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Christian street preachers acquitted of public order offences

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Two Christian street preachers have today been acquitted of public order offences, after being convicted in February in what was described as a "modern day heresy trial".

Michael Overd and Michael Stockwell were found guilty under the Crime and Disorder Act 1998 at Bristol Magistrates' Court in February this year, with Prosecutor Ian Jackson claiming that publicly quoting parts of the King James Bible in modern Britain should "be considered to be abusive and is a criminal matter".

Mr Overd and Mr Stockwell had been arrested for preaching at a Bristol shopping centre in July 2016, along with two other men.

In February the court had dismissed the case against a third man, Adrian Clark, ruling that there was no case to answer.

Mr Overd and Mr Stockwell were both acquitted today at the appeal hearing at Bristol Crown Court.

Andrea Williams, Chief Executive of the Christian Legal Centre which is supporting the two men, described today's ruling as a "victory for freedom of speech".


'No right not to be exposed to contrary ideas'

During the hearing today, Michael Phillips, allied solicitor to the Christian Legal Centre, emphasised the importance of freedom of speech, even in cases where the speaker does not necessarily hold the views being expressed.

Standing Counsel to the Christian Legal Centre Paul Diamond argued that there is no right not to be exposed to contrary ideas, adding that should passers-by not wish to hear the preaching, they were able to walk away.

Both Mr Overd and Mr Stockwell spoke of their motivation to share the gospel with others.
 

Free to challenge Islam?

Mr Overd, Mr Stockwell, Adrian Clark and one other man were preaching in Bristol's Broadmead Shopping Centre, in July last year.

The group that gathered was sometimes loud and aggressive, with some swearing and hurling abuse.

The preachers took it in turns to address the crowd, and to answer questions and objections.

There was debate on several points, especially over the differences between Islam and Christian belief.

Several hecklers appeared to be supportive of Islam.

At one point, Mr Stockwell had a debate with a Muslim man in which both individuals expressed their opposition to the other's religious beliefs.


'Threatening or abusive words'

The police did not arrive at the scene until about an hour into the preaching.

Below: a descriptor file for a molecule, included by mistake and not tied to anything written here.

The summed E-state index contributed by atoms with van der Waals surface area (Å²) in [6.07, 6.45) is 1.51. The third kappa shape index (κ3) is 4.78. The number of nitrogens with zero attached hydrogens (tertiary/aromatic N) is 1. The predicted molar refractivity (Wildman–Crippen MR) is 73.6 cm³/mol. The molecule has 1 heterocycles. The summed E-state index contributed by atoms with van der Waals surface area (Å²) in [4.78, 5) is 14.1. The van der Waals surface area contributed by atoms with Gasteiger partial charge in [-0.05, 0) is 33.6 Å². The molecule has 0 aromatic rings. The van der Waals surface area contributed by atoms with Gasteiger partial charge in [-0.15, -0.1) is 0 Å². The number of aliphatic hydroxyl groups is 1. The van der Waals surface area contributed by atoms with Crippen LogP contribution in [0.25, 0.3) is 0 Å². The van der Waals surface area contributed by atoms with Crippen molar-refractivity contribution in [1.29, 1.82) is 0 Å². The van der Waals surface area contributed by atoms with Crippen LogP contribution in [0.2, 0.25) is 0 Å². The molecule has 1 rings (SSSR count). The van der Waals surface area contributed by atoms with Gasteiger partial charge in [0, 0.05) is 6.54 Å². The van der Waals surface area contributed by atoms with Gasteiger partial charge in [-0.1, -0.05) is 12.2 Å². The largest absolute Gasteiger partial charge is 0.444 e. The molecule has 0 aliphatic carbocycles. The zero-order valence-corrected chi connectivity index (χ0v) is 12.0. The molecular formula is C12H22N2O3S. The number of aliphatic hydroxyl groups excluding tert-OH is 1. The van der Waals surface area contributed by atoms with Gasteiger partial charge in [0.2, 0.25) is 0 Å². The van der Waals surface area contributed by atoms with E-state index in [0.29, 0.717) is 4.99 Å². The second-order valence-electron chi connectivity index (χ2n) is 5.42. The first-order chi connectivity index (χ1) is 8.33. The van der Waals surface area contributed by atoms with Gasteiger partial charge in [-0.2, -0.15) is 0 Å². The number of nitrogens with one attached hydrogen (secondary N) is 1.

Video evidence submitted to the court, shows Mr Overd being interrupted and forcibly removed from the scene by a police officer.

But the court found Mr Overd and Mr Stockwell guilty under Section 31 of the Crime and Disorder Act 1998, for using "threatening or abusive words or behaviour or disorderly behaviour within the hearing or sight of a person likely to be caused harassment, alarm or distress, thereby, and the offence was religiously aggravated."

The court ordered the two preachers to pay £2,016 each, in fines and costs.

Supported by the Christian Legal Centre, Mr Overd and Mr Stockwell appealed the convictions and have now been acquitted.

'Victory for freedom of speech'

Andrea Williams, chief executive of the Christian Legal Centre, responded to today's ruling, saying:

"This is a fantastic victory for freedom of speech and particularly the freedom of Christians to preach the good news of the gospel.

"The Bible and its teachings are the foundation of our society and provided many of the freedoms and protections that we still enjoy today.

"At a time where Christians are becoming increasingly fearful about expressing their beliefs in the public space, this is a welcome and needed result. We are grateful that the judge made the right decision today."


'Our motivation is love'

Commenting on today's result, Mr Stockwell said:

"Our motivation for public preaching is love. We want people to have access to the good news about Jesus Christ. When we were convicted of public order offences in February, I was shocked that God's message of love, is now considered by some to be hateful and dangerous.

"Freedom of speech is under increasing assault in this nation. People should be free to express their beliefs in public, without risk of harm, violence or other repercussions. That's why today's result is such a great victory."

Mr Overd added:

"We are so grateful to the Christian Legal Centre and all those who supported us in our case. We hope and pray that today's ruling will be an encouragement to Christians across the nation to continue preaching the good news."  

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